Eventually, the duo approaches them, Eren coming to a pause at the bottom of the wooden ladder. His green eyes are open wide, shoulders tense with denial and unacknowledged fear.

It almost makes Jean feel sorry for him.

"—trick to staying upright?" Marco is saying, supporting his weight with his arms as he leans forward to peer down at the two boys. "I don't really know. I kind of what feels right." He turns slightly. "What about you, Jean?"

He rubs the back of his head and thinks about discussing faulty equipment. That maybe Eren should take another look at the fitting on his belt and find the rusted screw, the source of his troubles.

In the end, Jean looks away. "Just follow your instincts," is all he can bring himself to offer.

The answer is a disappointment; Eren slumps forward a little, gaze dropping to the floor, and Armin steps closer to place a reassuring hand on his shoulder.

"Maybe you could try asking them," Marco says, gesturing to the other side of the room, where Reiner and Bertholdt are perched on their shared beds, heads bent close together in deep discussion. "Those two got the hang of it pretty fast. They might be able to help."

Jean watches the retreating figures in silence. Beside him, Marco exhales quietly. "Poor guy," he says. "I hope he figures it out by tomorrow."

"Don't worry about it. I'm sure he'll be fine."

Marco glances to him, a small, surprised quirk in the corner of his lips. "You sound so certain."

"He just feels like that kind of guy," Jean says, leaning back to lie flat on the soft cushion of his bed. "The 'stubborn idiot' type. Doesn't matter who or what stands in his way, he'll always pull through somehow." It's true, and no one knows that better than him.

"Well, that's good then." The other boy pulls his legs up and crawls past him, over the gap between their mattresses and closer to the wall. Jean listens to the sound of him settling in for the night, cloth rustling as he looks for a comfortable position. Marco's breathing gradually slows; Jean can pinpoint the exact moment the other boy falls asleep, and wishes, with all his might, that he could crawl over and join him.

Not yet, Kirschstein, his mind tells him.

There's still time.


In the morning, Eren passes with the rest of them. Jean is not surprised.


During their hand-to-hand combat training, he teaches Marco everything he's learned about close-range fighting; all those cycles had given Jean plenty of opportunity to hone his skills, and it is not arrogance when he thinks he could probably make it into the top five, if it weren't for the fact that he devoted all his time and energy to Marco.

The other trainee is unexpectedly quick on his feet—a fact Jean had been surprised to learn several cycles ago, when he had been disarmed and thrown in the blink of an eye, ribs throbbing for hours afterwards—and although he's still got miles to go before getting as good as Reiner and Annie, he picks up Jean's tricks easily, if a bit hesitantly.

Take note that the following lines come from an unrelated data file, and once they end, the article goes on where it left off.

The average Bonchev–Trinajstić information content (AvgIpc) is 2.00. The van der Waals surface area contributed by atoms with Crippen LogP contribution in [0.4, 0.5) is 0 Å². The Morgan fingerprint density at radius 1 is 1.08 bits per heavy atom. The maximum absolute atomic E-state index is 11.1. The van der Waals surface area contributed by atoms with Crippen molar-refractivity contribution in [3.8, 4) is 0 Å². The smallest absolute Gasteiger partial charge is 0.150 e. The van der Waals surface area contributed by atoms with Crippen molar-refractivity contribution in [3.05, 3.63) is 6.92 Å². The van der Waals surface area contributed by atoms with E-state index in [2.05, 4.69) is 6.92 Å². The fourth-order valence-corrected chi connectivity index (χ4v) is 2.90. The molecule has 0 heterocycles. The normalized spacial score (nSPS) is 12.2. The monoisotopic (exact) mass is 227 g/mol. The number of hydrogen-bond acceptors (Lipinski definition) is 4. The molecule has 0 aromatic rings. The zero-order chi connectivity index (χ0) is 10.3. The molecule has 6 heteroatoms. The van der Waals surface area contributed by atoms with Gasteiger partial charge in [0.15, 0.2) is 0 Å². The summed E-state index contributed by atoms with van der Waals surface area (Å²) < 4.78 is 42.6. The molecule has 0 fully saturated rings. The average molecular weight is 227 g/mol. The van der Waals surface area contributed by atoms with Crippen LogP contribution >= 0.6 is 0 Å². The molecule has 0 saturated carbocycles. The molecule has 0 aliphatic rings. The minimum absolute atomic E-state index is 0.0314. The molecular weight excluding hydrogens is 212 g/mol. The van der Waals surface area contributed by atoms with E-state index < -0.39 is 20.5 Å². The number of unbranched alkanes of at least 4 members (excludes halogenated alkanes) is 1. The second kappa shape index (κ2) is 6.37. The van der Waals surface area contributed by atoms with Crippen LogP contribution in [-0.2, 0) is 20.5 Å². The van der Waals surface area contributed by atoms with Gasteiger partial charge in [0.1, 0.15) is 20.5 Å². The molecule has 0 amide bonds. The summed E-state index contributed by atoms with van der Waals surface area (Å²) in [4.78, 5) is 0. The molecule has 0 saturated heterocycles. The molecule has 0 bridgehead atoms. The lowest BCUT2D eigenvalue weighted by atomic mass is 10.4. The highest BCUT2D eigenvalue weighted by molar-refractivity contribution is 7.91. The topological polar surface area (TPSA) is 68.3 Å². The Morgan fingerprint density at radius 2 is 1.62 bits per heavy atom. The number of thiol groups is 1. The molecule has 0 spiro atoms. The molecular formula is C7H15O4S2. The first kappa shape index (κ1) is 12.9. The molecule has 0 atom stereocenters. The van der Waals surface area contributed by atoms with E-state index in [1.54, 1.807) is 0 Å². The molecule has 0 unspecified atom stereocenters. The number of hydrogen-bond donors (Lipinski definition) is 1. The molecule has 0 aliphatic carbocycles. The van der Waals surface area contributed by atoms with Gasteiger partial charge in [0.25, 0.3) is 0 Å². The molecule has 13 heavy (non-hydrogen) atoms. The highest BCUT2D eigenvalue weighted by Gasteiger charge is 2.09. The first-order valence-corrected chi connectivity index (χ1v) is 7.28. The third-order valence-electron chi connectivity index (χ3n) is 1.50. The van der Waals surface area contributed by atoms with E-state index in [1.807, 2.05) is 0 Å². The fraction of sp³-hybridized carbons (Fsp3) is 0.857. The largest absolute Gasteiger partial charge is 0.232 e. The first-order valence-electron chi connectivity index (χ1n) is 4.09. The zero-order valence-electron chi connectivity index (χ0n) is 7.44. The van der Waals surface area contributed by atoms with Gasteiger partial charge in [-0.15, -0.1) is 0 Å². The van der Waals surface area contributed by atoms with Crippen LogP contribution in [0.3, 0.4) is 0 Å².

"Come on," he calls to the other boy, ducking under a side punch. "You don't have to hold back."

The brunette frowns a little, dark brown eyes fixed on him.

Jean twirls the wooden knife in his hand and rushes forward, aiming a stab at Marco's abdomen. The other boy slaps his hand away, once, twice, and the third time Jean moves in, he twists away, hands latching onto Jean's forearm in a fierce grip. Their shoulders clash together. Before Jean can react, his right leg has been knocked out from under him and suddenly he is falling face first into the ground.

A hard weight presses down on his hips, and his right arm is locked against his back. Jean grits his teeth at the pain; when he opens his eyes, his pseudo-weapon is lying several feet away.

"Better?" Marco's voice is a soft, pleased sound somewhere near the back of his head.

Jean tries to nod, an automatic action that he quickly abandons when it only succeeds in getting dirt in his nose. "Yeah. Good job."

"Thank you," he replies, getting up and dusting his hands on his trousers before reaching down to help Jean up.

He accepts the proffered hand, still trying to catch his breath. There is a casual ease in the way Marco shoulders the brunt of his weight as he stands, free hand coming to a rest on Jean's arm to help steady him. It brings a slow warmth to his lungs, diffusing discreetly throughout his chest, and when he pulls away, Jean finds himself avoiding Marco's gaze, choosing instead to let his eyes wander around the training fields.

Annie is in the middle of taking Reiner down, right leg sweeping his balance away. Eren is already lying in a heap nearby, folded in on himself in an awkward angle. A little further back, two other trainees have come to a pause, the both of them watching the scene with dark eyes—Mikasa with murderous intent, and Bertholdt with a strangely unreadable expression.